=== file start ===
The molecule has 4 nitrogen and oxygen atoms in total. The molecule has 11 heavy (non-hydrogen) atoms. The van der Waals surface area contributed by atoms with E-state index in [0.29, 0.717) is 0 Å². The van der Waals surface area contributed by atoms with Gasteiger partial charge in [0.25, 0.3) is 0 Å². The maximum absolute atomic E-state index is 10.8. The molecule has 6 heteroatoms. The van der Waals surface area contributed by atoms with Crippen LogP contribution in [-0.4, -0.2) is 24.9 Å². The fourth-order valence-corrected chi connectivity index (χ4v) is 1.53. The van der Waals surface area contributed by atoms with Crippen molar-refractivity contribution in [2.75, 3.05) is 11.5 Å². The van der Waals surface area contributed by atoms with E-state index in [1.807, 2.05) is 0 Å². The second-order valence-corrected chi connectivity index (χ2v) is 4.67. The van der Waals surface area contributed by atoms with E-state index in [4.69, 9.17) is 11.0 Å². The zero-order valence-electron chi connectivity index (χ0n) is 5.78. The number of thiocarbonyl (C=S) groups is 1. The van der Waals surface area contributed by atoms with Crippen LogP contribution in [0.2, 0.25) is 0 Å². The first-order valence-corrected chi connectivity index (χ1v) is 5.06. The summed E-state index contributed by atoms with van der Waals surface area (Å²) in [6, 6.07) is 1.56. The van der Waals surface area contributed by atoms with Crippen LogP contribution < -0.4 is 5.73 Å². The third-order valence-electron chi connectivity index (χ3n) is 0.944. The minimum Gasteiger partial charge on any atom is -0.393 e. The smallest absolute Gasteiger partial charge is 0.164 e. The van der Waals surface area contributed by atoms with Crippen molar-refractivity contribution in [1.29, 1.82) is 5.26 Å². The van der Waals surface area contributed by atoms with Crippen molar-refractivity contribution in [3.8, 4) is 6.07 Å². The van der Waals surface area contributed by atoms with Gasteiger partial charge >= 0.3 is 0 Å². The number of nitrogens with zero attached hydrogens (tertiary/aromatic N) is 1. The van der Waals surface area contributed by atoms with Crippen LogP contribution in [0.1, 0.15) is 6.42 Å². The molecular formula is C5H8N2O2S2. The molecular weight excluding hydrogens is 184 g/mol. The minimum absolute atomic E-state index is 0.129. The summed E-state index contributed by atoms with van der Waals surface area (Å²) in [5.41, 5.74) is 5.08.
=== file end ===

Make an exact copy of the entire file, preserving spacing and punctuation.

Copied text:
The molecule has 4 nitrogen and oxygen atoms in total. The molecule has 11 heavy (non-hydrogen) atoms. The van der Waals surface area contributed by atoms with E-state index in [0.29, 0.717) is 0 Å². The van der Waals surface area contributed by atoms with Gasteiger partial charge in [0.25, 0.3) is 0 Å². The maximum absolute atomic E-state index is 10.8. The molecule has 6 heteroatoms. The van der Waals surface area contributed by atoms with Crippen LogP contribution in [-0.4, -0.2) is 24.9 Å². The fourth-order valence-corrected chi connectivity index (χ4v) is 1.53. The van der Waals surface area contributed by atoms with Crippen molar-refractivity contribution in [2.75, 3.05) is 11.5 Å². The van der Waals surface area contributed by atoms with E-state index in [1.807, 2.05) is 0 Å². The second-order valence-corrected chi connectivity index (χ2v) is 4.67. The van der Waals surface area contributed by atoms with E-state index in [4.69, 9.17) is 11.0 Å². The zero-order valence-electron chi connectivity index (χ0n) is 5.78. The number of thiocarbonyl (C=S) groups is 1. The van der Waals surface area contributed by atoms with Crippen LogP contribution in [0.2, 0.25) is 0 Å². The first-order valence-corrected chi connectivity index (χ1v) is 5.06. The summed E-state index contributed by atoms with van der Waals surface area (Å²) in [6, 6.07) is 1.56. The van der Waals surface area contributed by atoms with Crippen LogP contribution < -0.4 is 5.73 Å². The third-order valence-electron chi connectivity index (χ3n) is 0.944. The minimum Gasteiger partial charge on any atom is -0.393 e. The smallest absolute Gasteiger partial charge is 0.164 e. The van der Waals surface area contributed by atoms with Crippen molar-refractivity contribution in [1.29, 1.82) is 5.26 Å². The van der Waals surface area contributed by atoms with Crippen molar-refractivity contribution in [3.8, 4) is 6.07 Å². The van der Waals surface area contributed by atoms with Gasteiger partial charge >= 0.3 is 0 Å². The number of nitrogens with zero attached hydrogens (tertiary/aromatic N) is 1. The van der Waals surface area contributed by atoms with Crippen LogP contribution in [0.1, 0.15) is 6.42 Å². The molecular formula is C5H8N2O2S2. The molecular weight excluding hydrogens is 184 g/mol. The minimum absolute atomic E-state index is 0.129. The summed E-state index contributed by atoms with van der Waals surface area (Å²) in [5.41, 5.74) is 5.08.